2. ps. have you heard of DNT (do not track) – shows how many social networks, ad networks and companies are tracking that you look at a website – I’ve blocked 81,082 so far and only been using for a little while!@

    1. I have not, Gabrielle and before even answering I found it and turned it on on my mac. Thank you! An invaluable tool!

      Oh, if only we could teleport our fat away….

    2. Dear Gabrielle – I just wanted to say thank you so much for that tip re: DNT. Like Kate, I have already done it on my Mac, and so far in the last couple of hours have blocked 161.
      I also discovered that it is possible to block adverts too when browsing the internet and Blogs with adverts – very grateful.

    3. I’m not familiar with DNT. I use Ghostery, a browser add-on, to block tracking (and see who is tracking). Also, Adblock Plus, another add-on, is a great way to block most advertising.

      1. P.S. It seems I do use DNT after all. I’d enabled it on Firefox and then forgot about it. I like Chrome too, but it doesn’t support DNT.

  3. I’m sure not being too concerned about it all is beneficial. Cooking seems to be a good way of not overeating. Tasting things as you go along seems to be better than snacking, and the majority of modern chefs certainly don’t appear to have weight issues ( a rather PC phrase, I thought) . Aside from your engaging post, I have to say that I’m interested in “Do not Track”.

    1. It sounds great, doesn’t it, Roger- mine’s turned on as of five minutes ago 😀
      How about hypothetical cooks who taste things as they go along AND snack?

  4. I’m doubtful of the benefits of regular weigh-ins, but that aside, isn’t it interesting how people (women especially) feel that our body fat percentage is somehow telling of other things. It is what it is; nothing more, nothing less, and therefore I’m going to play devil’s advocate and argue that one’s body fat percentage on the web is less dangerous than, say, an address or birth date. What can anyone do with it?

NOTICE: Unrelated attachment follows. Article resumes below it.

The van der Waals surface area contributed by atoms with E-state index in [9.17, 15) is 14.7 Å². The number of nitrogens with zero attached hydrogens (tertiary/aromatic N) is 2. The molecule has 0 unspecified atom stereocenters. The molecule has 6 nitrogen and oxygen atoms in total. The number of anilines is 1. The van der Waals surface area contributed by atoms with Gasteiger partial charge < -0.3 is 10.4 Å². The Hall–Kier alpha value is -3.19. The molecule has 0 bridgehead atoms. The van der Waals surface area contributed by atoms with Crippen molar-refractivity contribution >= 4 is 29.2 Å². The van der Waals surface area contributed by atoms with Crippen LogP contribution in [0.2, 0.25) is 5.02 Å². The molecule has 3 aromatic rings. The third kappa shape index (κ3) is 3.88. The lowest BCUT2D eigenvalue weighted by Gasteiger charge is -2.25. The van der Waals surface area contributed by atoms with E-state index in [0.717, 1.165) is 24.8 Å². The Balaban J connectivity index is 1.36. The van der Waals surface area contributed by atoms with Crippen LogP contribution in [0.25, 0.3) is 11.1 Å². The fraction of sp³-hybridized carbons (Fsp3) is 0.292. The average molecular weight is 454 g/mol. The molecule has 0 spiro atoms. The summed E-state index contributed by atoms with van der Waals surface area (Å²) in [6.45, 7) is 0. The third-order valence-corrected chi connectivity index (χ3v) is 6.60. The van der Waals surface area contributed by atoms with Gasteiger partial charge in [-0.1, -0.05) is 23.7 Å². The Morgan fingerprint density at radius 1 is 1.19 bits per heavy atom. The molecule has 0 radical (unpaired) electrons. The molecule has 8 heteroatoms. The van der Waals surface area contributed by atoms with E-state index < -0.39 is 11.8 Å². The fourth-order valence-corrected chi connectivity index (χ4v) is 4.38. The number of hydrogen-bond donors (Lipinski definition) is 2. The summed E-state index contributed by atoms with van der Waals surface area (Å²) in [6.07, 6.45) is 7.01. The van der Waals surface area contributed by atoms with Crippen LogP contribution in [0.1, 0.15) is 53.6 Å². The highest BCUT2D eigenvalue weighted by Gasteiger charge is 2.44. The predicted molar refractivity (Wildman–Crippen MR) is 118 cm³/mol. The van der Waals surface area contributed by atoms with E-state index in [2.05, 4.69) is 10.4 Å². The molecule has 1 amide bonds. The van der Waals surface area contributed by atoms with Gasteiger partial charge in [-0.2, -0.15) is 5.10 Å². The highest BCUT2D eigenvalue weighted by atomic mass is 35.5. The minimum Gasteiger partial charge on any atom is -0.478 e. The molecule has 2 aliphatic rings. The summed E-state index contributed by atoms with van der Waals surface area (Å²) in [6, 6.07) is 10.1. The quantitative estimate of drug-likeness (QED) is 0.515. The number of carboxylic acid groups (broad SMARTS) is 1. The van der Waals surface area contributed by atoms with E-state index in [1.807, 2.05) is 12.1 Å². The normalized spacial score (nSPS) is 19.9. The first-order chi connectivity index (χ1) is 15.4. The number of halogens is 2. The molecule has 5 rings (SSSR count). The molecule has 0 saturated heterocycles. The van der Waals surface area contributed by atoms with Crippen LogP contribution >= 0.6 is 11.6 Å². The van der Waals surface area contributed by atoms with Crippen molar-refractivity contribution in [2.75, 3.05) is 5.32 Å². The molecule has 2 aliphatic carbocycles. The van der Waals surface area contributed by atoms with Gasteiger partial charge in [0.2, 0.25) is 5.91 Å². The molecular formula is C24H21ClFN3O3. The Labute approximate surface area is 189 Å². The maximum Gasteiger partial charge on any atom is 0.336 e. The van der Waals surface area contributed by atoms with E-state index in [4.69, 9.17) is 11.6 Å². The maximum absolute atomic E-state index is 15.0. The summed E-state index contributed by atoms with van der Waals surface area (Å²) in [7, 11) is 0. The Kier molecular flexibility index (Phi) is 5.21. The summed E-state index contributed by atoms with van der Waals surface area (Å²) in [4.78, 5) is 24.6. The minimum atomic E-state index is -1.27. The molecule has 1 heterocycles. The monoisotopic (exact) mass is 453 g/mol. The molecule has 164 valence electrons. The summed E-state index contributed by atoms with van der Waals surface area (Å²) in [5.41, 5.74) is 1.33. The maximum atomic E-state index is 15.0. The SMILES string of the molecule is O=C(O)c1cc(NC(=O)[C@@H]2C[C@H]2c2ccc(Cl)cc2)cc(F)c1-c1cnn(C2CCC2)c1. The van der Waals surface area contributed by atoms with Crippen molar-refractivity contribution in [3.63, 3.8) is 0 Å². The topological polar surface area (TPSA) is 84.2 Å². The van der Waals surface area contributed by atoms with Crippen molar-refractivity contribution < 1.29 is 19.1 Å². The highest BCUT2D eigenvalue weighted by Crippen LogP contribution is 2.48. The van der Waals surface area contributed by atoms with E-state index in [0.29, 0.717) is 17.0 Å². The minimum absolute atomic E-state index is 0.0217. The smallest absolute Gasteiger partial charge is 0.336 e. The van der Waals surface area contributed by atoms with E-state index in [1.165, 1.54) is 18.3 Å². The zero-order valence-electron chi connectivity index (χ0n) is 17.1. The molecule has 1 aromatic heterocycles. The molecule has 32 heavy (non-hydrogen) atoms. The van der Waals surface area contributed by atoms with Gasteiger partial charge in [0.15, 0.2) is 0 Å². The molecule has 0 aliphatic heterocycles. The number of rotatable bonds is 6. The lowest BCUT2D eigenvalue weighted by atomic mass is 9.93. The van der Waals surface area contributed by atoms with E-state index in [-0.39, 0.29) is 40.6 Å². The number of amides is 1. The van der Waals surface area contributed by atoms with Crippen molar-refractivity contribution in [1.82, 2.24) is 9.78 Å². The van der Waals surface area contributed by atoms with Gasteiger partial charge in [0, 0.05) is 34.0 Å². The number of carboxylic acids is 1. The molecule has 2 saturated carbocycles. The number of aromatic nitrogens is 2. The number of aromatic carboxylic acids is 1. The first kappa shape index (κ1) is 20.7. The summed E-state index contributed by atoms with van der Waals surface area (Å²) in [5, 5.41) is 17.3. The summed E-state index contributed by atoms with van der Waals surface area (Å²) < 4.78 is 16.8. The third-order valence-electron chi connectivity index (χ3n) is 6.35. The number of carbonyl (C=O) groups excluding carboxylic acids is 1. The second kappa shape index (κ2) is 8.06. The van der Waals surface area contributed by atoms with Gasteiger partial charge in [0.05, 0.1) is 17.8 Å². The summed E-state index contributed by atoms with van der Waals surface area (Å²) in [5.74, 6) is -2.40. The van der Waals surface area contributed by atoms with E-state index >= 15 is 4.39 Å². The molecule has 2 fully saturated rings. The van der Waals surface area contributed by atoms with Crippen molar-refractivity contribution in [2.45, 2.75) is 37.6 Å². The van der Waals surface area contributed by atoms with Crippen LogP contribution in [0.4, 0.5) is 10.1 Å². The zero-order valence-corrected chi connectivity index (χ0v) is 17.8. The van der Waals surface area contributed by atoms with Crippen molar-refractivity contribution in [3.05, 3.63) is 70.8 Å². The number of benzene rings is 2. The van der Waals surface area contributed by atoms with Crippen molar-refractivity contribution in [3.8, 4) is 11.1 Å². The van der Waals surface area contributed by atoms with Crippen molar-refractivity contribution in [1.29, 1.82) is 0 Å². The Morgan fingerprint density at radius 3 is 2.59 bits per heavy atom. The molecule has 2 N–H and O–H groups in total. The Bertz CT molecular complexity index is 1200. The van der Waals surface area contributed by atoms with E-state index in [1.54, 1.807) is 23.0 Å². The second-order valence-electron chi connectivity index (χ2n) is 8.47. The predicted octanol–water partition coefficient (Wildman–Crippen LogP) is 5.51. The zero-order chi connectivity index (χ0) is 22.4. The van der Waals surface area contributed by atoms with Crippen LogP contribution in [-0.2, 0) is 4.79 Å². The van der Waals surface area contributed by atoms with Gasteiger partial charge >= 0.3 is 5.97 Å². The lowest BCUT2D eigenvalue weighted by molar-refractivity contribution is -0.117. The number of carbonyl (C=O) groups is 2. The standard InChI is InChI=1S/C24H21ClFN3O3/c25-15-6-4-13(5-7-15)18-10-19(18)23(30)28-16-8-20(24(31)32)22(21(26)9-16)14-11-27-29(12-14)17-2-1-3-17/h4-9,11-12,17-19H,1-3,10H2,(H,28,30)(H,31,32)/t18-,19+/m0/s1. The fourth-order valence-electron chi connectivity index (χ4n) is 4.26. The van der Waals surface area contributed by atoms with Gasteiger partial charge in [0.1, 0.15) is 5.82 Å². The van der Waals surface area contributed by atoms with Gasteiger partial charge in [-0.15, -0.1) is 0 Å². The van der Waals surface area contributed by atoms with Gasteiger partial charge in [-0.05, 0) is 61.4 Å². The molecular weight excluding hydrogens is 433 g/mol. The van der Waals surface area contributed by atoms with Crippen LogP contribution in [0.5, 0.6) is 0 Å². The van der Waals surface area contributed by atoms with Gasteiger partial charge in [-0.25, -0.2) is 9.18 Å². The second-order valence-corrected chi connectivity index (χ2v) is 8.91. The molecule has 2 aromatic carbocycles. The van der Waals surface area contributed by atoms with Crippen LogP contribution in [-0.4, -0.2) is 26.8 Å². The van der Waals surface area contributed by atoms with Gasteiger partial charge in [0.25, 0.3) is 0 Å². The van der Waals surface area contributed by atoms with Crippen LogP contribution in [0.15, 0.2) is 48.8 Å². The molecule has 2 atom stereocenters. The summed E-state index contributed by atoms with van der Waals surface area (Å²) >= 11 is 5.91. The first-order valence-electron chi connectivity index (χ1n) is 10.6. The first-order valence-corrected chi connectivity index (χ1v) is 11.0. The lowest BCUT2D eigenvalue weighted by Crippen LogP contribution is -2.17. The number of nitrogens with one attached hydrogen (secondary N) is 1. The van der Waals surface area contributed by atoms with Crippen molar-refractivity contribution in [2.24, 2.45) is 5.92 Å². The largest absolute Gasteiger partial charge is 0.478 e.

My husband is considering cycling to work (after we’ve moved closer, perhaps) and asked a cycling-enthusiast workmate how he might up his speed. The male workmate told him to get a bike with thinner tyres and to lose some weight. While this pragmatic and sensible advice went down fine between two men, I wonder what sort of reaction a woman might have had.

    It’s possible we’ve been acculturated into taking body fat too much to heart.

    1. You’re right, Lynley. It is not rational to object to information like this being in the public domain, providing it cannot be linked to other information. What are we afraid of?
      Although I would probably object to being called “Wobblybits Shrewsday” 🙂

  5. Kate, at present, I don’t think there’s enough cyberspace to cope if my body fat was flung across it… I may have to go with the six raisins a day for my meals to start off with. I heard the other day that eating smaller and more meals helps to reduce weight, but I don’t have time to eat all day. I’m going to have a nosy at that Do Not Track thingy though…

      1. That is interesting, Tom. Wonder if they sanction tracking; or if advertisers won’t countenance being blocked…I’m right there with you on the six raisins a day thing. I shall be joining you ‘ere long.

  6. That is all too complicated for me – counting calories is enough. Thank you very much Gabrielle – I have turned it on my Mac too, and I have also put a block on Adverts when browsing the internet – very grateful for that information.

  7. I am probably more concerned now with overall health issue related to how I eat, and I sure do get on kickes sometime, only to realize I can’t really live that restricted! But I did try using one of the recommended iPhone apps and found that it wanted to default send my food choices for the day to Facebook! I stopped using it because that stressed me out! I love to share thoughts, but I’m not THAT open! 🙂 Debra